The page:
Barking is a natural impulse for dogs, as it is one of the main ways they communicate how they’re feeling. Dachshunds are one of the more vocal dog breeds, so learning how to manage your dog’s tendency to bark is essential if you’re thinking about getting a Dachshund puppy. Keep in mind that if your Dachshund is a barker, it doesn’t mean they’re a bad dog. They’re simply trying to tell you something, or they’re reacting to something and barking is the only way they know how to cope.
Excessive barking can not only be annoying for humans, it can be a sign of other unaddressed issues. Many dogs can be trained to stop barking excessively, given some time. However, keep in mind that it is unfair to think that your dog will stop barking completely, even with the best training and support.
Why do Dachshunds Bark
Like any other dog, Dachshunds bark for a wide variety of reasons:
- To get your attention
- As a warning to strangers
- To relieve anxiety and stress
- To communicate with other dogs
- As a reaction when they get too excited
Observing your dog and why they bark can help you identify the triggers for your dog barking. Do they do it when the mailman comes to the door? Are they barking at prey animals such as birds or rodents? Or do they bark because they need food or water?
How to Control Your Dachshund’s Barking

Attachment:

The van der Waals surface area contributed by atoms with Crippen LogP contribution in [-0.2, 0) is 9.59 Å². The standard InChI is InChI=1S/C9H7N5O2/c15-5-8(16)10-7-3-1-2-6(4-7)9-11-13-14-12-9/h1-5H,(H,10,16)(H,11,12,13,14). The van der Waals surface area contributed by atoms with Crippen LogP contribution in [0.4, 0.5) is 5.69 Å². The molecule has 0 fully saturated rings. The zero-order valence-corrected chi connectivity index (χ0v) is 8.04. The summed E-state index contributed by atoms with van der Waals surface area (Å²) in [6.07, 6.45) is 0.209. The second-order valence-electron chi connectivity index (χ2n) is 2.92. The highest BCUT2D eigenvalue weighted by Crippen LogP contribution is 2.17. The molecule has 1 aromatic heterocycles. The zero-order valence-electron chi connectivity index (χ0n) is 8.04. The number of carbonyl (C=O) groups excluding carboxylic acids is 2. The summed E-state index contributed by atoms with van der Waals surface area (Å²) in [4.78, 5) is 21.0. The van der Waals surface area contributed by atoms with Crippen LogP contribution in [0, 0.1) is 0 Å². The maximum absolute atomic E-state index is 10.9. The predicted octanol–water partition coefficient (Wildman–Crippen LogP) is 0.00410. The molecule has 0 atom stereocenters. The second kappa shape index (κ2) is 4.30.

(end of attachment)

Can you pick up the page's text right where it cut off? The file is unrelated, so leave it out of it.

1. Have a command to stop the barking
When your Dachshund starts barking excessively, you can try to break the hold of the trigger by getting the dog’s attention and giving them a command to stop barking. The choice of command is up to you. Many dog owners use words such as ‘quiet’ or ‘calm down’. Getting the dog’s attention may be the hard part of this, as when they get overstimulated they can become hyper focused on the trigger.
One way that works is to stand up, get in between your dog and the barking trigger, and then give the command to stop barking. If the dog shifts their focus to you and stops barking even for a moment, then you should give rewards and praise. This teaches the dog that being quiet and focusing on you instead of the trigger gets them something that they want. However, you will have to do this consistently in order to solidify that idea in their mind. It can take weeks to months for your dog to completely learn this command.
2. Stay calm
Your dog doesn’t understand the content of your words. What they do understand is cause and effect, and the type of energy you have when you speak. If your dog is barking and you get agitated, upset, or excited, they can quickly pick up on it. Yelling at your dog to be quiet can just cause them to bark even more. The key is to stay calm and give your dog commands in an authoritative tone.
3. Remove the triggers or take the dog away from the triggers
Avoiding triggers may be necessary while your dog learns the stop barking command. Even when your dog is able to stop barking on command, the triggers that cause the barking may still cause stress and anxiety. For your dog’s mental and emotional health, certain things may simply need to be avoided. Speak to your vet or a dog trainer to determine whether there is an underlying issue that needs to be addressed, such as past trauma or a medical condition.